# Does pullback in the category of smooth manifolds always exists?

I am looking for an example where $f:Y\to X$ and $f':Y'\to X$, are both smooth maps of smooth manifolds, but the pullback does not exist.

Remarks:

1) A pullback in a certain category is defined as a space satisfying a universal property, not as a fiber product. (Which is just the usual form of many pullbacks...). See a clarification at the bottom.

2) I know there are examples where the pullback in the smooth category exists, but is different from the fiber product $Y \times_X Y' = \lbrace (y,y') \in Y \times Y'\mid f(y)=f'(y') \rbrace$ (which is always the pullback in the topological category).

This is not what I am looking for, since in this example the smooth pullback (as the space satisfying the required universal property) exists.

3) In any case where the fiber product is a (smooth) submanifold, it is the pullback. Therefore, any possible example must be one whose fiber product is not a (smooth) submanifold. (In particular $f,f'$ can't be transverse to each other)

4) In this answer there is a possible way of poving some limits does not exist. Maybe it's possible to use this method here also, but so far I didn't find an example

Clarification of the definition of pullback:

A space $Z$ (more precisely a diagram $Y \overset{g}{\leftarrow}Z\overset{g'}{\rightarrow}Y'$ which complete $Y\overset{f}{\rightarrow}X\overset{f'}{\leftarrow}Y'$ into a commutative square) is said to be a pullback if for any diagram $Y \overset{h}{\leftarrow}W\overset{h'}{\rightarrow}Y'$ (which commutes with $Y\overset{f}{\rightarrow}X\overset{f'}{\leftarrow}X$), there is a unique smooth/continuous map $u:W \to Z$ such that $h=g \circ u$ and $h'=g' \circ u$. (see Wikipedia).

• If, for you, the categorical fiber product is not the same as "pullback", can you please define what you mean by "pullback"? – Jason Starr Oct 7 '15 at 10:21
• @JasonStarr : I have edited the question to clarify this. – Asaf Shachar Oct 7 '15 at 10:40
• Your definition of "pullback" is the definition of categorical fiber product. – Jason Starr Oct 7 '15 at 12:18
• On the nLab, there is I think a growing consensus to apply the phrase "fiber product" to the limit of the cospan, and to apply the word "pullback" to a functor $f^\ast: E/X \to E/Y$ which sends (in the notation of OP's clarification) $f': Y' \to X$ to $g: Z \to Y$ arising in the fiber product, as in "pulling back along $f$". – Todd Trimble Oct 7 '15 at 13:19
• @JasonStarr It's certainly related. One way of thinking about a cleavage of a fibration is that it is given by a pseudofunctor $F: C^{op} \to Cat$ which takes $f: X \to Y$ to a suitable $f^\ast: F(Y) \to F(X)$. A cleavage of the codomain fibration $cod: C^\mathbf{2} \to C$ would then be given by a choice of pullback $f^\ast: C/Y \to C/X$ for each $f: X \to Y$. So having a choice of fiber product for all cospans would give you such a cleavage, although I was really just referring to a single $f$ in my comment. – Todd Trimble Oct 7 '15 at 15:20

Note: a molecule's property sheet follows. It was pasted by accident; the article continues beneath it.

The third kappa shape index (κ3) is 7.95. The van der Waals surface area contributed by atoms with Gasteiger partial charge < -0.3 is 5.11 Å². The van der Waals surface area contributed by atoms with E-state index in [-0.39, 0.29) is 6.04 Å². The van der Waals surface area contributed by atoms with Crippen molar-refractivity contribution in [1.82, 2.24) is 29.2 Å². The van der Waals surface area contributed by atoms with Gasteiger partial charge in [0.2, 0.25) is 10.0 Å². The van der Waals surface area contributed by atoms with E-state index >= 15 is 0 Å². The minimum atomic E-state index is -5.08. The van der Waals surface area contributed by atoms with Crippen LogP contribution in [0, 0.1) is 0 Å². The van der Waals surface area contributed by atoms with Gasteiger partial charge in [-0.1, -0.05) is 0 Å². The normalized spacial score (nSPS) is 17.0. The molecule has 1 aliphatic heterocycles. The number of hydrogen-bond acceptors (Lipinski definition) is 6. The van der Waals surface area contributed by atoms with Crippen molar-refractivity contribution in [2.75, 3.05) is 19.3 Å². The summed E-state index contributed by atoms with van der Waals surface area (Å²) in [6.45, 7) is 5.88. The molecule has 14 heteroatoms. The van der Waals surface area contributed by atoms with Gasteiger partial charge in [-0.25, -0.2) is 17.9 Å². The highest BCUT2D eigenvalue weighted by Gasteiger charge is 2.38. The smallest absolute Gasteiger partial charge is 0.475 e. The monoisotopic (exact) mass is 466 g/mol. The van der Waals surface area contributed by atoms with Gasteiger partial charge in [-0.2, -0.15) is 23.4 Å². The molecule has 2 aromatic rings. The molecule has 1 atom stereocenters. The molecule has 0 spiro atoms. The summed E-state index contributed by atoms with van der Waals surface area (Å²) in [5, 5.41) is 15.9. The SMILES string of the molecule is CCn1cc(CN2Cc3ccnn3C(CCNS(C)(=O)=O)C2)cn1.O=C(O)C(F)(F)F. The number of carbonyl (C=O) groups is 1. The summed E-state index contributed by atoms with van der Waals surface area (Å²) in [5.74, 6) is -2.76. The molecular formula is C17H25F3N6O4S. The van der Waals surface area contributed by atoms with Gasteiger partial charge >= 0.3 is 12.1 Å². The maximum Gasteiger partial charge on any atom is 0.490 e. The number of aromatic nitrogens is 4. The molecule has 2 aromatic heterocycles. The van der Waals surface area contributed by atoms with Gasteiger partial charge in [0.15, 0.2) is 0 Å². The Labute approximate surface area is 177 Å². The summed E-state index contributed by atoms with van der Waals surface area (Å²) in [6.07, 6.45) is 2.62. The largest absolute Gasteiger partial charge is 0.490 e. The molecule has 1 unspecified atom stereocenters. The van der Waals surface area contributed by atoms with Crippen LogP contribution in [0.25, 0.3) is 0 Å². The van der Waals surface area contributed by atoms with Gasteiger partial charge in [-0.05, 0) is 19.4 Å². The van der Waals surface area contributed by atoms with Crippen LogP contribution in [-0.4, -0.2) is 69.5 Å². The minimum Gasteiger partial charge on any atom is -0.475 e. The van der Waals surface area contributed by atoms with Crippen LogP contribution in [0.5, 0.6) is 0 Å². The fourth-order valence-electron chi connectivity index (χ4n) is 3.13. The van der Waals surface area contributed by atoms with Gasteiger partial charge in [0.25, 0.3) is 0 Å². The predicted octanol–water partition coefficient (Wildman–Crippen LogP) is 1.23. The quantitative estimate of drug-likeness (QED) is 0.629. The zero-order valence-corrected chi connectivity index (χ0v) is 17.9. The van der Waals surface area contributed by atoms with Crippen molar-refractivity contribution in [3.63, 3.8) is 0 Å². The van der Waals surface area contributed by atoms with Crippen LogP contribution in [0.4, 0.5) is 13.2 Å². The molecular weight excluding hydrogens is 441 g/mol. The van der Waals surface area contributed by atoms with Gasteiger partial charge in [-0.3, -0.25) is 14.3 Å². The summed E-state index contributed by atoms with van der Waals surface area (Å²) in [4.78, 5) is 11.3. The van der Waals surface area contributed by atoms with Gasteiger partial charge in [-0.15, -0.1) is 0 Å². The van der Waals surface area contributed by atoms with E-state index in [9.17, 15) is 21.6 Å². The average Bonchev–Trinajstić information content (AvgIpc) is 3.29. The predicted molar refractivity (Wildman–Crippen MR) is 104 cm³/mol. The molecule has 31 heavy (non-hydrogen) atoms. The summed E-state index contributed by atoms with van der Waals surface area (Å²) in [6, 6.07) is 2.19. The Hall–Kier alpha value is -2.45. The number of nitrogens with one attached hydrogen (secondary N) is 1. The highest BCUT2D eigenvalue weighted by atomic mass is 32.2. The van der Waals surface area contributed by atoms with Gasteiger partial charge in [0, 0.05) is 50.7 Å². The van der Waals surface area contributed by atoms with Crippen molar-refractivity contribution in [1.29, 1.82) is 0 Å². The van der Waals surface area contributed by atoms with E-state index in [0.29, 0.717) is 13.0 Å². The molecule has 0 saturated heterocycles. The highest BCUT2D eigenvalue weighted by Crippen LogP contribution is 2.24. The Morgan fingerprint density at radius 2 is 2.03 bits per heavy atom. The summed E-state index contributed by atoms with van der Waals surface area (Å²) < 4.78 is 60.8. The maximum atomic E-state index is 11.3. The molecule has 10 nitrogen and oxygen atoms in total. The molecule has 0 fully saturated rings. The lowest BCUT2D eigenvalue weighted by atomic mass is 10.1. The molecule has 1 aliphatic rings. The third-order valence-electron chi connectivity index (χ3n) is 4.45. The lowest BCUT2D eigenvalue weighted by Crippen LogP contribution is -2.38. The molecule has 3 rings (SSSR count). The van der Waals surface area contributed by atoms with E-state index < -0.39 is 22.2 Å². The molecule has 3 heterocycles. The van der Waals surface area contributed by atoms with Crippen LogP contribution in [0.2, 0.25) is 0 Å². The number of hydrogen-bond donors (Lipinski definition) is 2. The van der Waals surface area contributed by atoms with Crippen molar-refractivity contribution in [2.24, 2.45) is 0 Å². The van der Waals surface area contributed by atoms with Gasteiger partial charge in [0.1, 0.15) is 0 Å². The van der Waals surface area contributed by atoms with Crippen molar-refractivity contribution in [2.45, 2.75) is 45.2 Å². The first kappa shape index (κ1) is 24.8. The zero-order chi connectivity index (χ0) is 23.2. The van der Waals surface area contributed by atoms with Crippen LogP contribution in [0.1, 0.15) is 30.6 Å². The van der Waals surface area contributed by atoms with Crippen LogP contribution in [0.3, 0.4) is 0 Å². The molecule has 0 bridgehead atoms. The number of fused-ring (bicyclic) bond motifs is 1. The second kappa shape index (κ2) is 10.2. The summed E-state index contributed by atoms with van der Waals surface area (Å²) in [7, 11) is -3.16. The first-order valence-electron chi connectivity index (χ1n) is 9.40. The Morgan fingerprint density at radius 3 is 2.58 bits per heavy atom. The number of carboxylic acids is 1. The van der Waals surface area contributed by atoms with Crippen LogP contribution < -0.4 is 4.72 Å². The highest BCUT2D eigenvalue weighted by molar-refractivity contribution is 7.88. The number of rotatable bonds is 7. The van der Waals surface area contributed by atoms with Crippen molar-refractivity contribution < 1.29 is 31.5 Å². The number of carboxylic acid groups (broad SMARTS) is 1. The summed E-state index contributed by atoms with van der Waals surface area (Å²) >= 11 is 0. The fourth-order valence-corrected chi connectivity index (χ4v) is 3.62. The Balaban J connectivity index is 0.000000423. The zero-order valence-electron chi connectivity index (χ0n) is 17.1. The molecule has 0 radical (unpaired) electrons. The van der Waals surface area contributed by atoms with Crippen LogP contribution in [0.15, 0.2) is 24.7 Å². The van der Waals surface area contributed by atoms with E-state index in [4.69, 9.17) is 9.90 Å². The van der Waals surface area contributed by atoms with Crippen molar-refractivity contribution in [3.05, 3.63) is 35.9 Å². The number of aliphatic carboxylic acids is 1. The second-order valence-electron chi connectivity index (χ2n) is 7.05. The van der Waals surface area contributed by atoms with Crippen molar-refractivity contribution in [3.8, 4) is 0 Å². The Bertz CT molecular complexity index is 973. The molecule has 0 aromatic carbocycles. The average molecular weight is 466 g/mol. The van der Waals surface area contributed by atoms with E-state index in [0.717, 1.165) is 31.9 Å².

So take for example the pullback of $\{0\}$ along the map $(x,y) \rightarrow xy$. If this pullback existed it would be a smooth structure on the union of the horizontal and the vertical line in $\mathbb{R^2}$ such that a map into it is smooth if and only if it is smooth when seen as a map into $\mathbb{R^2}$.
• Thanks for your answer. I have two questions: 1) I see why the pullback would have to contain as a set all the points in the fiber product. How can I convince myself that it does not contain any other points? 2) Why such a smooth structure on the union of lines does not exist? (The topology on the pullback can be different from the subspace top' of the product $Y \times Y'$ (like in the weird example in the link...), so in general we 'have freedom' in the topology as well not just in the smooth structure – Asaf Shachar Oct 7 '15 at 10:55
• 1) a point of a manifold $M$ is a morphism from the one point manifold to $M$, as such they obey the universal properties of the pullback and hence are the points of the fiber product. 2) Once you know what the smooth maps to fiber product are, the atlas has to be given by smooth injective maps from open subsets of $\mathbb{R^n}$ to you manifold. In our case, the only such maps are map from $\mathbb{R}$, so our manifold would be one dimensional and it is not possible in a one dimensioncal manifold to have two non constant path that cut into only one point like you have in $0$ here. – Simon Henry Oct 7 '15 at 11:02